When I found out I was having a girl I was a little terrified. I know that men struggle with many of the same body image and self-esteem issues as woman do. While I don’t mean to undermine anyone else’s suffering; I do think women get slammed a little harder from the start. Every facet of media and even well-meaning friends and family send a clear message to girls and women: they will never be quite good enough until they are thin. I was never worried about what size my unborn child might be, I would never be the parent who questioned my child’s decision for seconds or discuss her body shape. I simply wanted to give her everything; including a fair shot at a healthy self-esteem.
The first promise I made to myself was to never speak ill of my body in front of her. Our primary influence is our same-sex parent and I did not want to pass on any negative feelings I carried with me. I also decided I would do anything I could to become more healthy and be a positive role model.
Nothing changed overnight. The fat did not simply melt away. I did not take any diet pills or subject myself to any weird eating rules. I started small, taking walks around the neighborhood a few days a week. I set small goals; the first being to go from “obese” to “overweight” on the BMI chart. Yup, my first successful weight loss goal was to be overweight.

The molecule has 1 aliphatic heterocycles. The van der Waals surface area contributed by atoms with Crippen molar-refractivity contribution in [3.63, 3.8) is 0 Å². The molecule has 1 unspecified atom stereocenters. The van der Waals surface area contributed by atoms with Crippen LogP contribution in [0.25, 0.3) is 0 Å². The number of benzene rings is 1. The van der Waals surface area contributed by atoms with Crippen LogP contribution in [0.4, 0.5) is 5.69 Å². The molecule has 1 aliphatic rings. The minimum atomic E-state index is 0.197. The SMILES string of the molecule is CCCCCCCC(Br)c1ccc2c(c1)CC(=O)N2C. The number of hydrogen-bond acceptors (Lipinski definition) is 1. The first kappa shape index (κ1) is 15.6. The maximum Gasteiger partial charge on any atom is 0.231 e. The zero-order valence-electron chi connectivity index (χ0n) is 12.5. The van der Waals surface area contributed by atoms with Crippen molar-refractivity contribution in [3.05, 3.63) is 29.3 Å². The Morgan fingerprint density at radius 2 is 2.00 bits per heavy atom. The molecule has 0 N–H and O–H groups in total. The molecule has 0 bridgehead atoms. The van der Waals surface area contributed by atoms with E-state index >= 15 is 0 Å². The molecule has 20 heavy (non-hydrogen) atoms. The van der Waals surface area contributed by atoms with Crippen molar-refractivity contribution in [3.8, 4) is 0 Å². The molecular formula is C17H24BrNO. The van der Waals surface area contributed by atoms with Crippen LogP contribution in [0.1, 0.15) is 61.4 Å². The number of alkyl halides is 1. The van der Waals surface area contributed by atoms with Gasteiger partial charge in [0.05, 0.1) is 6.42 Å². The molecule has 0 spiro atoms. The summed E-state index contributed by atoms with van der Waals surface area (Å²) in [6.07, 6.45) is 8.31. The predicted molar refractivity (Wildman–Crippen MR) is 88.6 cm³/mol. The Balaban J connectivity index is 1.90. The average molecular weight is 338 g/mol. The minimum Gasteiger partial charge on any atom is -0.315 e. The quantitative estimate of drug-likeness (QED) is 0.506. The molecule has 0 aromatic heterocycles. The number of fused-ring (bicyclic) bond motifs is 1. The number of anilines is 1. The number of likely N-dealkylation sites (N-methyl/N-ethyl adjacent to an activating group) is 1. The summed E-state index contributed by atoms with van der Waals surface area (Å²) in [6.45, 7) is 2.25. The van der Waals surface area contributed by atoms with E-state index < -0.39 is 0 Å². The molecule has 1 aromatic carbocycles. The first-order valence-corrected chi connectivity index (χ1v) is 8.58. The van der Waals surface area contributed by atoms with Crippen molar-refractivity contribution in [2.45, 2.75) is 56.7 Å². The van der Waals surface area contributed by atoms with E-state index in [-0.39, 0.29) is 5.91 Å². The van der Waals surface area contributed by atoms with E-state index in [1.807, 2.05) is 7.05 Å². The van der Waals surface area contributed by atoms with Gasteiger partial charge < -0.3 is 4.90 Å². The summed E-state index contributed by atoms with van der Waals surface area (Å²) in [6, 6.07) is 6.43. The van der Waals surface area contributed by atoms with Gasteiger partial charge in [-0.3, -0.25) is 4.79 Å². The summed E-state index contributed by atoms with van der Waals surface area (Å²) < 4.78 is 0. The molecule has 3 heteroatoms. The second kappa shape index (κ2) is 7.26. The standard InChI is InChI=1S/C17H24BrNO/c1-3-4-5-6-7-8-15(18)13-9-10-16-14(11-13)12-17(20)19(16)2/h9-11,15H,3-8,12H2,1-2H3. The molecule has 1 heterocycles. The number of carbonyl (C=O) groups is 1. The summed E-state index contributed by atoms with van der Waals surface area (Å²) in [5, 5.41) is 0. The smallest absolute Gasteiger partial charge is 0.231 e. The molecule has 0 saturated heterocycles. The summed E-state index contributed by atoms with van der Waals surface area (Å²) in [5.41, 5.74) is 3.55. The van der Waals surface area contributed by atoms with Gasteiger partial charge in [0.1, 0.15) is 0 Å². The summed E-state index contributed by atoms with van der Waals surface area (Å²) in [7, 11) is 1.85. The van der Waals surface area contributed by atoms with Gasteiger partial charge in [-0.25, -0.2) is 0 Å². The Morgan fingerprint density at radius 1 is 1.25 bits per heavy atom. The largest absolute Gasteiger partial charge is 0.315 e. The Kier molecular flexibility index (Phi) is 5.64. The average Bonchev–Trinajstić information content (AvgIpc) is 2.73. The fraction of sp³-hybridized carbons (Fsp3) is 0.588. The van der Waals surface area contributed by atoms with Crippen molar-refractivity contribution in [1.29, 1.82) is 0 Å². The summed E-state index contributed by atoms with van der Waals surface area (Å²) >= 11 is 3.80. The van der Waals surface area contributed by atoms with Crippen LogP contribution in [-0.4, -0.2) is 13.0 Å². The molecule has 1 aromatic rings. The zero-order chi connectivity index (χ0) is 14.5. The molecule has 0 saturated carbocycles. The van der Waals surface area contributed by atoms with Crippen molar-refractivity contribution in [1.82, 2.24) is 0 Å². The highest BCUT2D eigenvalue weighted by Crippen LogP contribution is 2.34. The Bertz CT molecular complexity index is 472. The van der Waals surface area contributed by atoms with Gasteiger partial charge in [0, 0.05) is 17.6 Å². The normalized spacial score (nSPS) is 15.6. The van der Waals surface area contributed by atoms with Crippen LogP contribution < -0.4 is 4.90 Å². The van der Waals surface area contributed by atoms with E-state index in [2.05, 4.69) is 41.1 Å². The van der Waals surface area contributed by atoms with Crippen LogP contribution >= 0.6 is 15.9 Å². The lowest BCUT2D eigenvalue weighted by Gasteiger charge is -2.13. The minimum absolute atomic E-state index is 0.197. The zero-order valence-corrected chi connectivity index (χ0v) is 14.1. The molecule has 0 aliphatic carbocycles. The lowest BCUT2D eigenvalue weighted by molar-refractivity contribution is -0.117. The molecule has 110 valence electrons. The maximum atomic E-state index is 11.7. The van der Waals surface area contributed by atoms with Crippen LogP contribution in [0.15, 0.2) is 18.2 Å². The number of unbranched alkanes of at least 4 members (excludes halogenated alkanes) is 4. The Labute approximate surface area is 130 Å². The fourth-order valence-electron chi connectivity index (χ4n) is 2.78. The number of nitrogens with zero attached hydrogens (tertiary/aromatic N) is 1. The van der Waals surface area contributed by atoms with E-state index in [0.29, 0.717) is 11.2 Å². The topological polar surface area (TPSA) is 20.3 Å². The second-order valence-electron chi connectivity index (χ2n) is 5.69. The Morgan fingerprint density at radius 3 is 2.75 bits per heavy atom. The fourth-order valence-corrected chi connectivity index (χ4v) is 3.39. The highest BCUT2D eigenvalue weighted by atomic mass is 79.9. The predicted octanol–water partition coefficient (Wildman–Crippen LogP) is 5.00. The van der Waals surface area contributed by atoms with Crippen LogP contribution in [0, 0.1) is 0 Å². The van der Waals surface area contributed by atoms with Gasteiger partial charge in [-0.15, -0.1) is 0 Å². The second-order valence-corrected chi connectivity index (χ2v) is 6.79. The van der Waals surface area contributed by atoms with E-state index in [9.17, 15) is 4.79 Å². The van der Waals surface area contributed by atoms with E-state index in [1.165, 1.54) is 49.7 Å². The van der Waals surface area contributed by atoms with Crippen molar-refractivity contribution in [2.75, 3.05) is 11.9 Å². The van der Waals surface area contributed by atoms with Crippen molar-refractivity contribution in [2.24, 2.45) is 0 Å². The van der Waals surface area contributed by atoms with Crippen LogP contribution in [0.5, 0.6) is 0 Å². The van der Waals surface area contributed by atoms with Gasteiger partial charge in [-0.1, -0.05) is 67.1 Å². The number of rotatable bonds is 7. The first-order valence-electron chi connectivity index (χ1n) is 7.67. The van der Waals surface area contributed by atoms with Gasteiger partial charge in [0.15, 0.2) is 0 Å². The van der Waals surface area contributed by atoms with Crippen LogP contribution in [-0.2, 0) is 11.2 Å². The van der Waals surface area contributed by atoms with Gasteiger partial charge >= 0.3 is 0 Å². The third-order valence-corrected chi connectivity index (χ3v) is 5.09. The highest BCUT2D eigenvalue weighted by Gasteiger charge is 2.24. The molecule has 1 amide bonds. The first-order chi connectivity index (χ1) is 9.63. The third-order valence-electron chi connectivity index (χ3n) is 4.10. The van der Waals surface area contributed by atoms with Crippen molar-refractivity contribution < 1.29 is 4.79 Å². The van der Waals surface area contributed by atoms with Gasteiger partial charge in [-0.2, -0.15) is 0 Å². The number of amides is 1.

As I embarked on this journey to be a positive role model by loving myself and being healthy, I quickly learned how much I didn’t know. Here I had been eating and moving around my whole life and didn’t know how to do either in a healthy way. Even the choices I thought had been healthy it turned out were not. Slowly I educated myself about the affects of food on the body and how to exercise effectively. I went from goals like “walk the dogs a little farther” to “jog for one minute” to “run a half marathon.”
I kept trudging on, setting more and higher goals, challenging myself in ways I never had before.I wanted to create a new habits and a new lifestyle so that my daughter would view healthy habits as enjoyable things as well as “just what we do.” I wanted to continue to improve myself and take great care of my body and mind so that I could take better care of my family. In short, I just didn’t look back.
There were times when the scale didn’t say what I had hoped. There were days when simply putting one foot in front of the other didn’t seem feasible. Those were the days when I had to love myself enough to continue and let go of any feelings of guilt when I would fall short of my own expectations.
Over a year’s time I changed my body and changed my life. In total I lost 90 poundswhich is a lot physically and emotionally. I went from a size 18-20 to a size 5-6. Some days that is still hard for me to believe.
I now am happier and healthier than I have ever been, not because I like the size tag on my pants better but because I finally have a sense of control in my life. I am no longer controlled by food, body image issues or guilt. While I used to think about my weight all the time, now I seldom do. I’m not scared of swimming pools, summer, scales or gyms. I don’t dread going to social gatherings or being asked to be in a wedding. Taking control of my body by learning how to respect it more has given me the courage to challenge myself more in every aspect of my life. I now believe that not only can I achieve anything but that I deserve it, an example I’m proud to be for my daughter and a realization I thought I’d never have.